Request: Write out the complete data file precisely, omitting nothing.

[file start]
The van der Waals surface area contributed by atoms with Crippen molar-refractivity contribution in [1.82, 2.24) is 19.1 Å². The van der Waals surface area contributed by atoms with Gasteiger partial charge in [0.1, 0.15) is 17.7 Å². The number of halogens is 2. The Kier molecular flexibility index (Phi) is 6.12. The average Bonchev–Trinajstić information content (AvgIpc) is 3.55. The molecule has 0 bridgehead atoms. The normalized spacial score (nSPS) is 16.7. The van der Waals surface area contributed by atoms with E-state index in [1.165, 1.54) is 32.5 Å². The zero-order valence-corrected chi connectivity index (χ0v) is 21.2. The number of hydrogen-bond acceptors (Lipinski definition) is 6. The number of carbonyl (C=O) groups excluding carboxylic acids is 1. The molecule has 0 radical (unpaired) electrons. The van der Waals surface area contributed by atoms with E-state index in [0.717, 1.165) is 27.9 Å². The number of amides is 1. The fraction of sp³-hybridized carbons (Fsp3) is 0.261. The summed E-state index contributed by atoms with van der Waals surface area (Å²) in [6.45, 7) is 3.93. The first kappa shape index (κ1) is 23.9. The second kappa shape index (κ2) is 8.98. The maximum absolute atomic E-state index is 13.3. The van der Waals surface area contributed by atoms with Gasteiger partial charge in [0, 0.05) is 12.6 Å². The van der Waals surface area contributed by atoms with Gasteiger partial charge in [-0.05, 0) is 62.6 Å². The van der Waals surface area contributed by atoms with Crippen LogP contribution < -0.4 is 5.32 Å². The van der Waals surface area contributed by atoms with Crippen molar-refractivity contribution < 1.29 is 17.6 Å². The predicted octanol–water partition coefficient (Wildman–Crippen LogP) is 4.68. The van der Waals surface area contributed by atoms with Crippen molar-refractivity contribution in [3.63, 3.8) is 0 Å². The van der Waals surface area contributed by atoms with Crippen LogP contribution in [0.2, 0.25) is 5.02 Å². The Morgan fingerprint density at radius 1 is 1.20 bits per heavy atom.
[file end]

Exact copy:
The van der Waals surface area contributed by atoms with Crippen molar-refractivity contribution in [1.82, 2.24) is 19.1 Å². The van der Waals surface area contributed by atoms with Gasteiger partial charge in [0.1, 0.15) is 17.7 Å². The number of halogens is 2. The Kier molecular flexibility index (Phi) is 6.12. The average Bonchev–Trinajstić information content (AvgIpc) is 3.55. The molecule has 0 bridgehead atoms. The normalized spacial score (nSPS) is 16.7. The van der Waals surface area contributed by atoms with E-state index in [1.165, 1.54) is 32.5 Å². The zero-order valence-corrected chi connectivity index (χ0v) is 21.2. The number of hydrogen-bond acceptors (Lipinski definition) is 6. The number of carbonyl (C=O) groups excluding carboxylic acids is 1. The molecule has 0 radical (unpaired) electrons. The van der Waals surface area contributed by atoms with E-state index in [0.717, 1.165) is 27.9 Å². The number of amides is 1. The fraction of sp³-hybridized carbons (Fsp3) is 0.261. The summed E-state index contributed by atoms with van der Waals surface area (Å²) in [6.45, 7) is 3.93. The first kappa shape index (κ1) is 23.9. The second kappa shape index (κ2) is 8.98. The maximum absolute atomic E-state index is 13.3. The van der Waals surface area contributed by atoms with Gasteiger partial charge in [0, 0.05) is 12.6 Å². The van der Waals surface area contributed by atoms with Gasteiger partial charge in [-0.05, 0) is 62.6 Å². The van der Waals surface area contributed by atoms with Crippen LogP contribution < -0.4 is 5.32 Å². The van der Waals surface area contributed by atoms with Crippen molar-refractivity contribution < 1.29 is 17.6 Å². The predicted octanol–water partition coefficient (Wildman–Crippen LogP) is 4.68. The van der Waals surface area contributed by atoms with Crippen molar-refractivity contribution in [3.63, 3.8) is 0 Å². The van der Waals surface area contributed by atoms with Crippen LogP contribution in [0.2, 0.25) is 5.02 Å². The Morgan fingerprint density at radius 1 is 1.20 bits per heavy atom.